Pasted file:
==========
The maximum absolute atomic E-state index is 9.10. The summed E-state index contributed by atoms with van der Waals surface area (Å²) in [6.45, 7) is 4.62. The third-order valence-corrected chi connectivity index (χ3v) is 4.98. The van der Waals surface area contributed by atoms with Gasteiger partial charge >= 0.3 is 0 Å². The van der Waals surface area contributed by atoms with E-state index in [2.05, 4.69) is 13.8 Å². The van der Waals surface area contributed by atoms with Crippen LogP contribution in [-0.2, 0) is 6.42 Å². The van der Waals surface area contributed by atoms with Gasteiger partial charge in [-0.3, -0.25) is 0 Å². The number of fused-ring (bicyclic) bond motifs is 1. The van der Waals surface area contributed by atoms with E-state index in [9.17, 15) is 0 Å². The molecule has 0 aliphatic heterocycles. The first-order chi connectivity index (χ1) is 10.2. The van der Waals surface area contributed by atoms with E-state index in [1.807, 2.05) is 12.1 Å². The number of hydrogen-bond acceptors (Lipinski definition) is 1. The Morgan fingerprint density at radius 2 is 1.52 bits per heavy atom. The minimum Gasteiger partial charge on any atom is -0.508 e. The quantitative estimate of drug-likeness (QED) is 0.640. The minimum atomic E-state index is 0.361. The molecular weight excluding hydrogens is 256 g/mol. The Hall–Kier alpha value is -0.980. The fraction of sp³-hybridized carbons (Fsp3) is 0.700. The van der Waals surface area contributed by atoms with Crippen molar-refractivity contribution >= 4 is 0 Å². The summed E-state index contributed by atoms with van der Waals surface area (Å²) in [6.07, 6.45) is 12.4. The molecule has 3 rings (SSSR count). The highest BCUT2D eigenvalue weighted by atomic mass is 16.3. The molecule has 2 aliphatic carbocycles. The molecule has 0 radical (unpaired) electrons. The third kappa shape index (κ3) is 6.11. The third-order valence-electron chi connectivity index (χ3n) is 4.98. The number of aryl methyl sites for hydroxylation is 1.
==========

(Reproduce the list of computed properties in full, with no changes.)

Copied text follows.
The maximum absolute atomic E-state index is 9.10. The summed E-state index contributed by atoms with van der Waals surface area (Å²) in [6.45, 7) is 4.62. The third-order valence-corrected chi connectivity index (χ3v) is 4.98. The van der Waals surface area contributed by atoms with Gasteiger partial charge >= 0.3 is 0 Å². The van der Waals surface area contributed by atoms with E-state index in [2.05, 4.69) is 13.8 Å². The van der Waals surface area contributed by atoms with Crippen LogP contribution in [-0.2, 0) is 6.42 Å². The van der Waals surface area contributed by atoms with Gasteiger partial charge in [-0.3, -0.25) is 0 Å². The number of fused-ring (bicyclic) bond motifs is 1. The van der Waals surface area contributed by atoms with E-state index in [9.17, 15) is 0 Å². The molecule has 0 aliphatic heterocycles. The first-order chi connectivity index (χ1) is 10.2. The van der Waals surface area contributed by atoms with E-state index in [1.807, 2.05) is 12.1 Å². The number of hydrogen-bond acceptors (Lipinski definition) is 1. The Morgan fingerprint density at radius 2 is 1.52 bits per heavy atom. The minimum Gasteiger partial charge on any atom is -0.508 e. The quantitative estimate of drug-likeness (QED) is 0.640. The minimum atomic E-state index is 0.361. The molecular weight excluding hydrogens is 256 g/mol. The Hall–Kier alpha value is -0.980. The fraction of sp³-hybridized carbons (Fsp3) is 0.700. The van der Waals surface area contributed by atoms with Crippen molar-refractivity contribution >= 4 is 0 Å². The summed E-state index contributed by atoms with van der Waals surface area (Å²) in [6.07, 6.45) is 12.4. The molecule has 3 rings (SSSR count). The highest BCUT2D eigenvalue weighted by atomic mass is 16.3. The molecule has 2 aliphatic carbocycles. The molecule has 0 radical (unpaired) electrons. The third kappa shape index (κ3) is 6.11. The third-order valence-electron chi connectivity index (χ3n) is 4.98. The number of aryl methyl sites for hydroxylation is 1.